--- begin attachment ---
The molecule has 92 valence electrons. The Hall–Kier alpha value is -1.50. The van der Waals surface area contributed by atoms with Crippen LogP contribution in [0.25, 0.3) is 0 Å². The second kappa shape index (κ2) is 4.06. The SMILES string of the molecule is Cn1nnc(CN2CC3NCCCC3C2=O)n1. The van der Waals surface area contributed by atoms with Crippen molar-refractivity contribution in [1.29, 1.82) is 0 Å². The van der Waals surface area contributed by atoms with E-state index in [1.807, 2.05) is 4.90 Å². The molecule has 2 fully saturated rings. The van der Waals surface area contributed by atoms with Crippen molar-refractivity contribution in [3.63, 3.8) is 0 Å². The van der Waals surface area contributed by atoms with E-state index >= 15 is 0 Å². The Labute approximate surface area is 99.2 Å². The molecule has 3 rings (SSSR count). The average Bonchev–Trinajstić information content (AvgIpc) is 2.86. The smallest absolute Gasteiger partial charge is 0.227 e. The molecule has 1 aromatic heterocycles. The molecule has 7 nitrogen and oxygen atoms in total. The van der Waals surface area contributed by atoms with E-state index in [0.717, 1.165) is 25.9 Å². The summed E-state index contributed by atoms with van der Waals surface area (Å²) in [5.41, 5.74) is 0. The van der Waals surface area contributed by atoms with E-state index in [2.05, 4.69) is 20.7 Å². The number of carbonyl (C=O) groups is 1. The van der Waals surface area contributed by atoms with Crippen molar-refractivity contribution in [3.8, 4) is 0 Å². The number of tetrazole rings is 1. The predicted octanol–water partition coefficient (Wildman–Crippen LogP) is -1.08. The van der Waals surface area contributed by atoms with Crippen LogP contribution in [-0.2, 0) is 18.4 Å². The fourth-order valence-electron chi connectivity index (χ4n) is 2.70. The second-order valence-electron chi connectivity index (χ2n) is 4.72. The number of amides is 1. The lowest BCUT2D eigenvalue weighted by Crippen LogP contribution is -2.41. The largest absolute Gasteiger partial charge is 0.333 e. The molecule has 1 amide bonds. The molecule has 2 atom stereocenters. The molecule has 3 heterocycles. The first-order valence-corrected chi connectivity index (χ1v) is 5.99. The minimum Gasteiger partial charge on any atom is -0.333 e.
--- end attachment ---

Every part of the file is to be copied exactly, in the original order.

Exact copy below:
The molecule has 92 valence electrons. The Hall–Kier alpha value is -1.50. The van der Waals surface area contributed by atoms with Crippen LogP contribution in [0.25, 0.3) is 0 Å². The second kappa shape index (κ2) is 4.06. The SMILES string of the molecule is Cn1nnc(CN2CC3NCCCC3C2=O)n1. The van der Waals surface area contributed by atoms with Crippen molar-refractivity contribution in [1.29, 1.82) is 0 Å². The van der Waals surface area contributed by atoms with E-state index in [1.807, 2.05) is 4.90 Å². The molecule has 2 fully saturated rings. The van der Waals surface area contributed by atoms with Crippen molar-refractivity contribution in [3.63, 3.8) is 0 Å². The van der Waals surface area contributed by atoms with E-state index >= 15 is 0 Å². The Labute approximate surface area is 99.2 Å². The molecule has 3 rings (SSSR count). The average Bonchev–Trinajstić information content (AvgIpc) is 2.86. The smallest absolute Gasteiger partial charge is 0.227 e. The molecule has 1 aromatic heterocycles. The molecule has 7 nitrogen and oxygen atoms in total. The van der Waals surface area contributed by atoms with E-state index in [0.717, 1.165) is 25.9 Å². The summed E-state index contributed by atoms with van der Waals surface area (Å²) in [5.41, 5.74) is 0. The van der Waals surface area contributed by atoms with E-state index in [2.05, 4.69) is 20.7 Å². The number of carbonyl (C=O) groups is 1. The van der Waals surface area contributed by atoms with Crippen molar-refractivity contribution in [3.8, 4) is 0 Å². The number of tetrazole rings is 1. The predicted octanol–water partition coefficient (Wildman–Crippen LogP) is -1.08. The van der Waals surface area contributed by atoms with Crippen LogP contribution in [-0.2, 0) is 18.4 Å². The fourth-order valence-electron chi connectivity index (χ4n) is 2.70. The second-order valence-electron chi connectivity index (χ2n) is 4.72. The number of amides is 1. The lowest BCUT2D eigenvalue weighted by Crippen LogP contribution is -2.41. The largest absolute Gasteiger partial charge is 0.333 e. The molecule has 1 amide bonds. The molecule has 2 atom stereocenters. The molecule has 3 heterocycles. The first-order valence-corrected chi connectivity index (χ1v) is 5.99. The minimum Gasteiger partial charge on any atom is -0.333 e.